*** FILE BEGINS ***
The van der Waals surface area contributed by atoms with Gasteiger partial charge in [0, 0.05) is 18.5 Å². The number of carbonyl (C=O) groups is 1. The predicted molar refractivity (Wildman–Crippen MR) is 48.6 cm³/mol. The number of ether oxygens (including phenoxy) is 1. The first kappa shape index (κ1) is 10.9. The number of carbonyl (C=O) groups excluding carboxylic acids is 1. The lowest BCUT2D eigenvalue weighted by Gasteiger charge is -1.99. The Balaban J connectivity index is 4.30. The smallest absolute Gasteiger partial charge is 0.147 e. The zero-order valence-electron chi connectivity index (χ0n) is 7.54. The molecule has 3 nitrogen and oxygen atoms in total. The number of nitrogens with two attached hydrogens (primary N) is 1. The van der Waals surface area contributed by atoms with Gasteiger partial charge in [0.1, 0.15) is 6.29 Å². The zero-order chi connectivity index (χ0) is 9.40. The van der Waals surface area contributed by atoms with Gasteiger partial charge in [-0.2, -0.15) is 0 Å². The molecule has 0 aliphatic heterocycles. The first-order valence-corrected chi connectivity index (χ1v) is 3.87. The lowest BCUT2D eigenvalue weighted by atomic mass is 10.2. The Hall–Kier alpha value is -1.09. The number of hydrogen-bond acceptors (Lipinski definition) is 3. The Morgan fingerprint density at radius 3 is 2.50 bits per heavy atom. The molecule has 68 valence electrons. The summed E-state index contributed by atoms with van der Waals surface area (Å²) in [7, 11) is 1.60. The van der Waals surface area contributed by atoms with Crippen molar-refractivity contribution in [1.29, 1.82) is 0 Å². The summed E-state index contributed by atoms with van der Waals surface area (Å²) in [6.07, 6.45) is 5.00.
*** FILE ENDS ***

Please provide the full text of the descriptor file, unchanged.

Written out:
The van der Waals surface area contributed by atoms with Gasteiger partial charge in [0, 0.05) is 18.5 Å². The number of carbonyl (C=O) groups is 1. The predicted molar refractivity (Wildman–Crippen MR) is 48.6 cm³/mol. The number of ether oxygens (including phenoxy) is 1. The first kappa shape index (κ1) is 10.9. The number of carbonyl (C=O) groups excluding carboxylic acids is 1. The lowest BCUT2D eigenvalue weighted by Gasteiger charge is -1.99. The Balaban J connectivity index is 4.30. The smallest absolute Gasteiger partial charge is 0.147 e. The zero-order valence-electron chi connectivity index (χ0n) is 7.54. The molecule has 3 nitrogen and oxygen atoms in total. The number of nitrogens with two attached hydrogens (primary N) is 1. The van der Waals surface area contributed by atoms with Gasteiger partial charge in [0.1, 0.15) is 6.29 Å². The zero-order chi connectivity index (χ0) is 9.40. The van der Waals surface area contributed by atoms with Gasteiger partial charge in [-0.2, -0.15) is 0 Å². The molecule has 0 aliphatic heterocycles. The first-order valence-corrected chi connectivity index (χ1v) is 3.87. The lowest BCUT2D eigenvalue weighted by atomic mass is 10.2. The Hall–Kier alpha value is -1.09. The number of hydrogen-bond acceptors (Lipinski definition) is 3. The Morgan fingerprint density at radius 3 is 2.50 bits per heavy atom. The molecule has 68 valence electrons. The summed E-state index contributed by atoms with van der Waals surface area (Å²) in [7, 11) is 1.60. The van der Waals surface area contributed by atoms with Crippen molar-refractivity contribution in [1.29, 1.82) is 0 Å². The summed E-state index contributed by atoms with van der Waals surface area (Å²) in [6.07, 6.45) is 5.00.